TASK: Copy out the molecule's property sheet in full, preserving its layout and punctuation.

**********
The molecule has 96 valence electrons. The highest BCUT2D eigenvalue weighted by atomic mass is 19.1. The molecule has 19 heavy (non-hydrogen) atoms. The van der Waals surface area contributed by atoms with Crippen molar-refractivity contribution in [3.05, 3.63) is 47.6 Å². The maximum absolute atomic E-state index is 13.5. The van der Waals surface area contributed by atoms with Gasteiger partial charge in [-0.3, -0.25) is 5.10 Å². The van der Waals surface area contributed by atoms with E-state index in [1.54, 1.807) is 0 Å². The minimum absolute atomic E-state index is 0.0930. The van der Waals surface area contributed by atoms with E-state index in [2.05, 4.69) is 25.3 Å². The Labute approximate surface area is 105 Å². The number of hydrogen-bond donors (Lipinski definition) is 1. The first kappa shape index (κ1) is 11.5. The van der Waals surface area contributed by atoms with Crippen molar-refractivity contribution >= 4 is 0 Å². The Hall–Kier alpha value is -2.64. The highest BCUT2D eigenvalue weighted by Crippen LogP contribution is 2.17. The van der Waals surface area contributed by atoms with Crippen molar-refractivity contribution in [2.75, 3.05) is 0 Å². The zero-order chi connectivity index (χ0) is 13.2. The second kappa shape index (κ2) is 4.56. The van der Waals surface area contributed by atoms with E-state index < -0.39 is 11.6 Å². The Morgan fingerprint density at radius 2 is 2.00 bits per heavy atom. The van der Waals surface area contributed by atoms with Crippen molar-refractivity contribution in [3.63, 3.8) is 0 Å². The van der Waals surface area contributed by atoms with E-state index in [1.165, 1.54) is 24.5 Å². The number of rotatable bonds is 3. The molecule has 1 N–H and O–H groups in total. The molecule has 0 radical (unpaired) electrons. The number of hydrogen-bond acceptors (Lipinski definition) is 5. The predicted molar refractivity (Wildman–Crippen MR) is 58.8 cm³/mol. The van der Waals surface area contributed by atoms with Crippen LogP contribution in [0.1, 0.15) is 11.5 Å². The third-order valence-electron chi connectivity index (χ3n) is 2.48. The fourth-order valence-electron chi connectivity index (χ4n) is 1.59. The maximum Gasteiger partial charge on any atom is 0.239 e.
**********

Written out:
The molecule has 96 valence electrons. The highest BCUT2D eigenvalue weighted by atomic mass is 19.1. The molecule has 19 heavy (non-hydrogen) atoms. The van der Waals surface area contributed by atoms with Crippen molar-refractivity contribution in [3.05, 3.63) is 47.6 Å². The maximum absolute atomic E-state index is 13.5. The van der Waals surface area contributed by atoms with Gasteiger partial charge in [-0.3, -0.25) is 5.10 Å². The van der Waals surface area contributed by atoms with E-state index in [1.54, 1.807) is 0 Å². The minimum absolute atomic E-state index is 0.0930. The van der Waals surface area contributed by atoms with E-state index in [2.05, 4.69) is 25.3 Å². The Labute approximate surface area is 105 Å². The number of hydrogen-bond donors (Lipinski definition) is 1. The first kappa shape index (κ1) is 11.5. The van der Waals surface area contributed by atoms with Crippen molar-refractivity contribution >= 4 is 0 Å². The Hall–Kier alpha value is -2.64. The highest BCUT2D eigenvalue weighted by Crippen LogP contribution is 2.17. The van der Waals surface area contributed by atoms with Crippen molar-refractivity contribution in [2.75, 3.05) is 0 Å². The zero-order chi connectivity index (χ0) is 13.2. The second kappa shape index (κ2) is 4.56. The van der Waals surface area contributed by atoms with E-state index < -0.39 is 11.6 Å². The Morgan fingerprint density at radius 2 is 2.00 bits per heavy atom. The van der Waals surface area contributed by atoms with Crippen molar-refractivity contribution in [3.63, 3.8) is 0 Å². The van der Waals surface area contributed by atoms with E-state index in [1.165, 1.54) is 24.5 Å². The number of rotatable bonds is 3. The molecule has 1 N–H and O–H groups in total. The molecule has 0 radical (unpaired) electrons. The number of hydrogen-bond acceptors (Lipinski definition) is 5. The predicted molar refractivity (Wildman–Crippen MR) is 58.8 cm³/mol. The van der Waals surface area contributed by atoms with Crippen LogP contribution in [0.1, 0.15) is 11.5 Å². The third-order valence-electron chi connectivity index (χ3n) is 2.48. The fourth-order valence-electron chi connectivity index (χ4n) is 1.59. The maximum Gasteiger partial charge on any atom is 0.239 e.